South Jersey woman gives birth at home after misunderstanding at hospital

BLACKWOOD, New Jersey (WPVI) -- It's one of the most magical and frightening times in a couple's life: the birth of a child. But with the COVID-19 pandemic, new rules are forcing many women to do it alone without their partners to help.

A pregnant South Jersey woman says she left Virtua Voorhees Hospital after she was told upon arrival to the triage unit her husband had to wait in the car during labor and delivery because of COVID-19 restrictions.

After suffering a panic attack while waiting through contractions alone, she thought they might have stopped and left.

RELATED: Coronavirus: What does COVID-19 do to your body and why does it spread so easily?
EMBED More News Videos

The coronavirus is spreading, what does Covid-19 do to your body?



"They were like, 'Ok your husband has to wait in the car ... he can't come back with you because of everything that's going on," said Erin Persia.

But the contractions came back.

Ameila Gracelyn Persia came into the world on April 3 at 10:30 a.m. Several hours after Erin left the hospital, she felt contractions again and gave birth with the help of her husband in the family's bathtub of their Blackwood, New Jersey home.

Persia describes the scary moments saying, "I was already in labor for maybe seven hours I was like, 'I can't do this for very long' and as soon as I said that, I felt her move down. He said, 'Should I call 911?' And I said, 'I don't think there's time.'"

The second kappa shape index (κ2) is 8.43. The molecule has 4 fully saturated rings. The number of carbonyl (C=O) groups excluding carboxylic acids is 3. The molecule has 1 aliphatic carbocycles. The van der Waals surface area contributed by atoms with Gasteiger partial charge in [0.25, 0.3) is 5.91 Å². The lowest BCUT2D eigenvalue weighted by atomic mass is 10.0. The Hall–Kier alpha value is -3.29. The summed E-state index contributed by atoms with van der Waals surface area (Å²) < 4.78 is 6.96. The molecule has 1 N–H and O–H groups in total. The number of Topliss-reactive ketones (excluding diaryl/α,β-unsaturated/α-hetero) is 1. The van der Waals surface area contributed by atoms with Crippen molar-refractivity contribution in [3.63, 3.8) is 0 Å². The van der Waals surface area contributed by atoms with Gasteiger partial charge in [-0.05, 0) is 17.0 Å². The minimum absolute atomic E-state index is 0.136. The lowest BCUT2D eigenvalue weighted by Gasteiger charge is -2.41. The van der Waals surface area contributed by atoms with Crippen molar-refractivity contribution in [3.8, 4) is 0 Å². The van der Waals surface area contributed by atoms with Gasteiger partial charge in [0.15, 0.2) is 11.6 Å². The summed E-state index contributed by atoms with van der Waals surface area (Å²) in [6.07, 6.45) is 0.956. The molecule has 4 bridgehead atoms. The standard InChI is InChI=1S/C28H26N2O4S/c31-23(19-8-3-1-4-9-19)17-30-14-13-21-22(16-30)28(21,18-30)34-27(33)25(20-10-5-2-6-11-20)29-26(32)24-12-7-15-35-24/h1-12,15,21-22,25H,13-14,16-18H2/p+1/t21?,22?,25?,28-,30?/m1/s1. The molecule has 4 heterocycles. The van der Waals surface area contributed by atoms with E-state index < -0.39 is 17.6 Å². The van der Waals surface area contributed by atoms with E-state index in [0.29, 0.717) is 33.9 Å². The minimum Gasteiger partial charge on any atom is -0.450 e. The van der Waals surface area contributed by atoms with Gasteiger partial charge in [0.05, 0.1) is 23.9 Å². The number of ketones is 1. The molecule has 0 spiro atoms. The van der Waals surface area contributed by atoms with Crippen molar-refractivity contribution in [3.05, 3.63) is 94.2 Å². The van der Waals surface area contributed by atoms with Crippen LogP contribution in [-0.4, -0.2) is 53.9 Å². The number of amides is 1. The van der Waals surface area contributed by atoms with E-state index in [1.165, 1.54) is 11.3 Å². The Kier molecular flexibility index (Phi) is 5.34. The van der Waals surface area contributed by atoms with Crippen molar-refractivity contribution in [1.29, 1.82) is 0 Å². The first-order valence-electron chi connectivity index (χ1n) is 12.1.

Persia says she was never told by her doctor and did not see on Virtua's website her husband could not be with her during the baby's birth.

RELATED: Coronavirus: Tips for renters, homeowners worried about making payments
EMBED More News Videos

April 1st is right around the corner and with so many people out of jobs, renters and homeowners are worried about making payments.



Virtua tells Action News, "Patients are typically alone when they first present at the hospital and are initially assessed and triaged. If the care providers determine the mom-to-be should be admitted, that is when the support person (most often a husband) can join her for labor and delivery."

RELATED: Nicole Lamborne, MD, director of women's health services for Virtua Health, explains how Virtua is protecting mothers-to-be, and babies, amidst concerns about COVID-19.

Copyright © 2020 WPVI-TV. All Rights Reserved.